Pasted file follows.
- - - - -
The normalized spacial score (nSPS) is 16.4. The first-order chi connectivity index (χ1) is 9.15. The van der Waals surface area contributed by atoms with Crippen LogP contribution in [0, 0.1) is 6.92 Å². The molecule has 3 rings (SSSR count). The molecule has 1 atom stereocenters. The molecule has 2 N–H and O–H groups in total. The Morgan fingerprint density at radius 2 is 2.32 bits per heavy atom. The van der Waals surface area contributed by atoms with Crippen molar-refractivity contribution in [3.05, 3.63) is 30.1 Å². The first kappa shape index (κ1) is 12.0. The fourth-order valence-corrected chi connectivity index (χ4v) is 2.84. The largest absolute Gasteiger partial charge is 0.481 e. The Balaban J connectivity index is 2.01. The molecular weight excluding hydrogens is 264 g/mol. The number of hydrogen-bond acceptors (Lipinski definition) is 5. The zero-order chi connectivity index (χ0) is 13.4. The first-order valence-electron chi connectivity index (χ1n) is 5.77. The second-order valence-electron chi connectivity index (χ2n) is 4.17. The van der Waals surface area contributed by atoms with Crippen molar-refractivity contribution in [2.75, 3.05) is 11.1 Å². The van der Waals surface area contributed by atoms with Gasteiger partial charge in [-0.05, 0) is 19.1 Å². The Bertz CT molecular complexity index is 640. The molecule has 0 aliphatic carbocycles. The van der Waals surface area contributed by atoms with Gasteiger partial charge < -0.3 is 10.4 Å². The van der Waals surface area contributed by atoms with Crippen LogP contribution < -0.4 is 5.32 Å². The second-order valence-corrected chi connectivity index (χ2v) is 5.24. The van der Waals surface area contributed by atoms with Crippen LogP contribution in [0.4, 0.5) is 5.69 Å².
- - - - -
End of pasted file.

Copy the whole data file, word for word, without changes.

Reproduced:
The normalized spacial score (nSPS) is 16.4. The first-order chi connectivity index (χ1) is 9.15. The van der Waals surface area contributed by atoms with Crippen LogP contribution in [0, 0.1) is 6.92 Å². The molecule has 3 rings (SSSR count). The molecule has 1 atom stereocenters. The molecule has 2 N–H and O–H groups in total. The Morgan fingerprint density at radius 2 is 2.32 bits per heavy atom. The van der Waals surface area contributed by atoms with Crippen molar-refractivity contribution in [3.05, 3.63) is 30.1 Å². The first kappa shape index (κ1) is 12.0. The fourth-order valence-corrected chi connectivity index (χ4v) is 2.84. The largest absolute Gasteiger partial charge is 0.481 e. The Balaban J connectivity index is 2.01. The molecular weight excluding hydrogens is 264 g/mol. The number of hydrogen-bond acceptors (Lipinski definition) is 5. The zero-order chi connectivity index (χ0) is 13.4. The first-order valence-electron chi connectivity index (χ1n) is 5.77. The second-order valence-electron chi connectivity index (χ2n) is 4.17. The van der Waals surface area contributed by atoms with Crippen molar-refractivity contribution in [2.75, 3.05) is 11.1 Å². The van der Waals surface area contributed by atoms with Gasteiger partial charge in [-0.05, 0) is 19.1 Å². The Bertz CT molecular complexity index is 640. The molecule has 0 aliphatic carbocycles. The van der Waals surface area contributed by atoms with Gasteiger partial charge < -0.3 is 10.4 Å². The van der Waals surface area contributed by atoms with Crippen LogP contribution < -0.4 is 5.32 Å². The second-order valence-corrected chi connectivity index (χ2v) is 5.24. The van der Waals surface area contributed by atoms with Crippen LogP contribution in [0.4, 0.5) is 5.69 Å².